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Forever Young

This past spring, for the International Antiques Fair at the Merchandise Mart, we asked three interior designers—Greg Jagmin, Julia Buckingham Edelmann, and Hillery Estes—to create vignettes for us that use antiques in a fresh way. What did we learn? That antiques are not stodgy if given a chance to be hip. Take inspiration from these timeless rooms when you’re shopping this fall’s fair.

INTERNATIONAL ANTIQUES FAIR
October 2-5, $15
merchandisemartantiques.com

 

Estes turned notions of old and new upside down by finding clean-lined antiques (such as the 1940s French industrial steel end table), and pairing them with an edgy update on a classic—a Louis XV–style chair in unfinished wood, with red patent-leather upholstery, new from William Switzer.

1  Hillery Estes
312-320-0414
estesinteriors.net

Estes turned notions of old and new upside down by finding clean-lined antiques (such as the 1940s French industrial steel end table), and pairing them with an edgy update on a classic—a Louis XV–style chair in unfinished wood, with red patent-leather upholstery, new from William Switzer.

 

Jagmin put together a sophisticated yet fun entryway, combining the youthful pop of David Hicks’s Hexagon wallpaper and a mid-century Saarinen table with traditional Louis XV–style chairs and 18th-century Italian faux-marble cabinets. To be playful, he put different-colored Buddhas (standing for peace, hope, and prosperity) on the shelves—a welcoming touch.

2  Greg Jagmin
312-316-0968

Jagmin put together a sophisticated yet fun entryway, combining the youthful pop of David Hicks’s Hexagon wallpaper and a mid-century Saarinen table with traditional Louis XV–style chairs and 18th-century Italian faux-marble cabinets. To be playful, he put different-colored Buddhas (standing for peace, hope, and prosperity) on the shelves—a welcoming touch.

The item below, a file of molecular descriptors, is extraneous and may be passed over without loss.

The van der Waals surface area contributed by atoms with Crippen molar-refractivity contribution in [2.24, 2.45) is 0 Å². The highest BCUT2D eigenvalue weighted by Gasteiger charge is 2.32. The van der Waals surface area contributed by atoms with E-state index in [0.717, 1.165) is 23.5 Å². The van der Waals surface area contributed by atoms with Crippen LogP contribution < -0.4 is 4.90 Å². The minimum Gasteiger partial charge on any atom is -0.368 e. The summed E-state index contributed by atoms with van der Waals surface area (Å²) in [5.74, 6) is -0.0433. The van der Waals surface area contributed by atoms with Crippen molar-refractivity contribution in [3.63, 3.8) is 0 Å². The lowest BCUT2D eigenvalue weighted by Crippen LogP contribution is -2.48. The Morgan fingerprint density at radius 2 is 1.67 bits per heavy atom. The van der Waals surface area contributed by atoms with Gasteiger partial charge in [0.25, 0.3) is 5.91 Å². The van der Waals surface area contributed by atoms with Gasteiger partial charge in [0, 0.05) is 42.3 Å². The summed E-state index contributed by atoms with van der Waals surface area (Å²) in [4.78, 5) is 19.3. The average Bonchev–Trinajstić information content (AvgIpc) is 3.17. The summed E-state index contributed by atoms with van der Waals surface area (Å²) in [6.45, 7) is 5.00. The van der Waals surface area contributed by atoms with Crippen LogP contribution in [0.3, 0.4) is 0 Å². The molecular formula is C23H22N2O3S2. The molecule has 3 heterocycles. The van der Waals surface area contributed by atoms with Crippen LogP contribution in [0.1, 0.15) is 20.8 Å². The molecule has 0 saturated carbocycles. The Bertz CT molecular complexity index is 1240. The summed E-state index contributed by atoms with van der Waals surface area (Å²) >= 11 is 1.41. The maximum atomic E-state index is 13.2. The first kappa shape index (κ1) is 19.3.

Edelmann used an 18th-century English mantel to create instant intimacy for her library/lounge and a contemporary rug from Atelier Lapchi to establish a vibrant, unpredictable point of view. The orange hand-stitched paper wallcovering by Maya Romanoff “created a happiness and made people want to come in,” she says.

3  Julia Edelmann
312-933-8359
buckinghamid.com

Edelmann used an 18th-century English mantel to create instant intimacy for her library/lounge and a contemporary rug from Atelier Lapchi to establish a vibrant, unpredictable point of view. The orange hand-stitched paper wallcovering by Maya Romanoff “created a happiness and made people want to come in,” she says.

For resources, see Buy Guide

 

Photography: Eric Hausman

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